California filmmaker Adrian Burrell, 28, says a cop roughed him up for recording a video as the officer pulled a gun on his cousin last Tuesday. On top of that, Burrell says the law enforcement official threatened to take him to jail, but decided to let him go because he served in the United States Marines Corps.
You can see what happened in the video above. The cop has been identified as Vallejo Police Department Officer David McLaughlin. As seen on video, he steps onto the lawn of Burrell’s home and puts his hand on his gun.
“What are you taking off like that?” he tells an individual on a motorcycle bike and wearing a helmet. In a Facebook statement, Burrell identified this individual as his cousin.
He said “McLaughlin pulled his pistol on my cousin, saying my cousin looked like someone who he saw speeding earlier. My cousin was sitting on his motorcycle in front of my house. A gun had been pulled on him because he ‘looked like someone’ the officer had seen speeding earlier. Obviously, the situation concerned me.”
As you can see, Burrell started filming, but McLaughlin told him to get back. Legal experts agree that it’s perfectly legal to film law enforcement. The Supreme Court has never ruled on the issue, though lower federal courts have. This, in and of itself, doesn’t break the law. Problems arise whenever an officer believes that the person recording is interfering with law enforcement duties.
Burrell’s account implicitly pushes back on any notion that he got in the officer’s way. From the Facebook statement:
From roughly 20 ft away, with a railing between myself and the officer, I started filming with my phone. … I chose to stay on my porch and film because the situation was concerning. My camera panned and tilted, but I did not take one step off of the porch. At that point, officer Mclaughlin approached me as you see in the video.
As seen on footage, a physical confrontation ensues.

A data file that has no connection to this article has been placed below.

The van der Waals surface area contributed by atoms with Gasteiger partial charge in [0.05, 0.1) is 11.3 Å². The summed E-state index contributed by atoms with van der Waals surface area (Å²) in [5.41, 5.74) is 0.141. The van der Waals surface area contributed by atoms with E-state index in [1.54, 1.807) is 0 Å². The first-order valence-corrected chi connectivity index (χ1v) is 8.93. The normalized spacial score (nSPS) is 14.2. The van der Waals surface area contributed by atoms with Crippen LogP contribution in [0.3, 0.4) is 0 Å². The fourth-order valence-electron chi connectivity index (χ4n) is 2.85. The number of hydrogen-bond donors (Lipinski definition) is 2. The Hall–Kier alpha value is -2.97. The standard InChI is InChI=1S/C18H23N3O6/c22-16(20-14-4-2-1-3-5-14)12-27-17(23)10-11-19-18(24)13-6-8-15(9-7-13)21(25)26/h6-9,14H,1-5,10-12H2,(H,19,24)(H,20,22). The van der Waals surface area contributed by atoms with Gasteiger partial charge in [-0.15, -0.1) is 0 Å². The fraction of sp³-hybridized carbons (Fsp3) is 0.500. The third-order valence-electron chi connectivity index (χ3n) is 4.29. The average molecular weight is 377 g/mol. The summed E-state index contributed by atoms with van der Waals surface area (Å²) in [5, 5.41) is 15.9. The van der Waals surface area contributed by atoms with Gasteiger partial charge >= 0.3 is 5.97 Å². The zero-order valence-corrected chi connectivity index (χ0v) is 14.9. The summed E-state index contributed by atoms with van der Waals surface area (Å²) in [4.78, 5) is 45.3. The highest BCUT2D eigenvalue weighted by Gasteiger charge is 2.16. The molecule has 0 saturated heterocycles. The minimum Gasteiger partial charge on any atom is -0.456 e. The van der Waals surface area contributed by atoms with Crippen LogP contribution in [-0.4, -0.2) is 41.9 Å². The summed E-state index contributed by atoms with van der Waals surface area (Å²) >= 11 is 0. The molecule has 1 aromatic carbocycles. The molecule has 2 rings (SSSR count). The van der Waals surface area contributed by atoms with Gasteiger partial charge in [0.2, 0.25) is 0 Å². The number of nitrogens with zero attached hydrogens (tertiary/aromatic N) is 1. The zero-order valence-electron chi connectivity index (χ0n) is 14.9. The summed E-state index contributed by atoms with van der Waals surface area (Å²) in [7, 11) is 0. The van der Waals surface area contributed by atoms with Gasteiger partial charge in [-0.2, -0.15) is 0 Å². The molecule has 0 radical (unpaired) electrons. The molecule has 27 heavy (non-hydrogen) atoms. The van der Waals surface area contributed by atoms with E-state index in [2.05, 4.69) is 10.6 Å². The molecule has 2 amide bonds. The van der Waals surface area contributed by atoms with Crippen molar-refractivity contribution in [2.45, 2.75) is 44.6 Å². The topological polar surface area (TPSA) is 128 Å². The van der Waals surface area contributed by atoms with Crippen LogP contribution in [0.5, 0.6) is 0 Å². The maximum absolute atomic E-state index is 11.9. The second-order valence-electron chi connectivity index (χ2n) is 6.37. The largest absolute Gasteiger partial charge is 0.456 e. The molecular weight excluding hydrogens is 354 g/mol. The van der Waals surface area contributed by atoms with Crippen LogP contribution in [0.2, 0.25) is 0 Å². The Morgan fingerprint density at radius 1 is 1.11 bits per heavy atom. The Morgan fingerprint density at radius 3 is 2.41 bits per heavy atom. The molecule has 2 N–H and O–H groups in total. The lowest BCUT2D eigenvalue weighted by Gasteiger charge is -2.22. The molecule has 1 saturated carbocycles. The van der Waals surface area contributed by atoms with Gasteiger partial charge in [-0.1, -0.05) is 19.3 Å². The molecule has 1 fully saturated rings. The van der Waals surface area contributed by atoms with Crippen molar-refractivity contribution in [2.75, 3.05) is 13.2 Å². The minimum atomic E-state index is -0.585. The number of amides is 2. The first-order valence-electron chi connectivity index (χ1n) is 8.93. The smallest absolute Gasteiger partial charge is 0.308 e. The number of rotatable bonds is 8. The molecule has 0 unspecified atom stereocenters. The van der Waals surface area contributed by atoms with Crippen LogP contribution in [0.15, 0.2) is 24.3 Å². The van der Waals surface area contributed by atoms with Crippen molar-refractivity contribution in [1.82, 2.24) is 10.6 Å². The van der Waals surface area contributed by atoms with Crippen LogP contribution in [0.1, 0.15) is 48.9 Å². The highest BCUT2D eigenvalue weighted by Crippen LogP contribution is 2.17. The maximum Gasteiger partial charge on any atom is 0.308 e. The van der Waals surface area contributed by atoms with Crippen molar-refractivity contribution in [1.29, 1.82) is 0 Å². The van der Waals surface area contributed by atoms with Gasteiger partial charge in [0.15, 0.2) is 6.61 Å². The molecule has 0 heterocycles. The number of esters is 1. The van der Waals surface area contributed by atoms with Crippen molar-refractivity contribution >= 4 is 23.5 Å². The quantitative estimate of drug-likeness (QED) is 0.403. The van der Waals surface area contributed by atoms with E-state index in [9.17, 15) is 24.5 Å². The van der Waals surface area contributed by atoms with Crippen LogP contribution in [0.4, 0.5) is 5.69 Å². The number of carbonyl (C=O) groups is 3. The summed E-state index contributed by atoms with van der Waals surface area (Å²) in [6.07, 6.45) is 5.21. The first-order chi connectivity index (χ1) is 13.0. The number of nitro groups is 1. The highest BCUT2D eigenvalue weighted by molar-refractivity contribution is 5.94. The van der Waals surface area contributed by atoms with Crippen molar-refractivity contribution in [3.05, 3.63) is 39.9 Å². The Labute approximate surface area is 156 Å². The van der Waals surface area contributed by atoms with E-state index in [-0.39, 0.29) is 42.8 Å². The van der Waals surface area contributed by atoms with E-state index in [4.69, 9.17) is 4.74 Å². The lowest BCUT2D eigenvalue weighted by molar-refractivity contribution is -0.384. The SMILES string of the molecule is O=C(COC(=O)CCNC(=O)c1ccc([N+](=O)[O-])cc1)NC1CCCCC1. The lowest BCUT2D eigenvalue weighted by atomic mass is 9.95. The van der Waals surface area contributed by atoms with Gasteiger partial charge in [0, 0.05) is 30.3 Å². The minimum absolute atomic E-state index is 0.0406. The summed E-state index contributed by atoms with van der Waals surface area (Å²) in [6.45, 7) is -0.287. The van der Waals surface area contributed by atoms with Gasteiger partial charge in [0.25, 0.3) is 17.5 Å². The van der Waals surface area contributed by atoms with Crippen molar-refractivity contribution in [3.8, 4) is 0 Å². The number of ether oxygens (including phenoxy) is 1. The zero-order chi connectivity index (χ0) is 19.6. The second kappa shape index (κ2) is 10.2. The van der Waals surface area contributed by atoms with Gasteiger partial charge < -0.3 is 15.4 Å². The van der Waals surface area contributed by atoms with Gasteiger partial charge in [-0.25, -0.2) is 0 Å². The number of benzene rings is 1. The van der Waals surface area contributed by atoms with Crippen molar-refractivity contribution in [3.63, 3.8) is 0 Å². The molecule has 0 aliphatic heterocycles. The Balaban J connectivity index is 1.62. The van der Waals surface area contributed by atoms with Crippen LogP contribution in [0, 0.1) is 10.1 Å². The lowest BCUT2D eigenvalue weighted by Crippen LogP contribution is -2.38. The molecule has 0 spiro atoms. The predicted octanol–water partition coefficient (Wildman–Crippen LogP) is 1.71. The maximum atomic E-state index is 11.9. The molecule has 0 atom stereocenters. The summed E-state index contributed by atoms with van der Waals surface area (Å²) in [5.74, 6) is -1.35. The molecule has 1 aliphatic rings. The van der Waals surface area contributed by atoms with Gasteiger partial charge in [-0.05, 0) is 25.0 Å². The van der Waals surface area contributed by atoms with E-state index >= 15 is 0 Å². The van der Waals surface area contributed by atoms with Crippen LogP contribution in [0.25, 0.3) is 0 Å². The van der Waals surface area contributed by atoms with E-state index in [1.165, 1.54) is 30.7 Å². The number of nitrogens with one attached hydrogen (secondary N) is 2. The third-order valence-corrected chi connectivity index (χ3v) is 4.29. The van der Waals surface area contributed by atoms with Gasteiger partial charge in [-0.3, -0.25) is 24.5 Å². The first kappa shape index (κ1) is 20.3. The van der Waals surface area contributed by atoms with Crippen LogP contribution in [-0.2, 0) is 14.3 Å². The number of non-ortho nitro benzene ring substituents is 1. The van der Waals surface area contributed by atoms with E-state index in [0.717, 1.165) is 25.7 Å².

“Stop fighting or you’re going to go on the ground,” says McLaughlin. Burrell denies he’s fighting. Things escalate from there.
The phone clearly falls out of Burrell’s possession, so what happens next isn’t apparent. Burrell said, however, that the officer grabbed him, smashed his face against the wall, and swung him so that head knocked into a wooden pillar. This caused a concussion, he said. The handcuffs broke his skin and made his fingers numb, Burrell said.
All of this happened on Burrell’s front porch.
Burrell said that McLaughlin only let him go because of an arbitrary reason.
From his statement:
He said I was going to jail and detained me in the back seat of his car. Would I have gone to jail if I weren’t a vet with no criminal record? When the officer realized I am a Marine, he told me if I wasn’t a vet I’d be going to jail. Does that mean that if I had not been a vet, he would have put me in jail for not breaking the law? Because I am a vet, does that mean my life is more valuable? Military service does not warrant special treatment. Lack of military service does not justify mistreatment?
Burrell hired civil rights attorney John Burris over the incident, according to SF Gate. The lawyer said the officer’s actions were “unnecessary and unreasonable.”
The Vallejo PD didn’t immediately respond to that outlet, or Law&Crime for a request for comment. The police department has opened an internal affairs investigation, however.
KPIX reported that McLaughlin has been with the Vallejo Police Department since 2014, that he has been involved in two shootings and was sued for allegedly falsifying a police report. A civil lawsuit was dismissed:
In 2014, David McLaughlin was named in a suit alleging that he and another officer pulled over Frederick Cooley without cause, held him at gunpoint and searched his car.
The complaint alleges they falsified a police report saying that Cooley was in possession of a controlled substance, but the Solano County District Attorney’s Office later abandoned those charges. The civil case was dismissed after Cooley died.
[Screengrab via Adrian Burrell]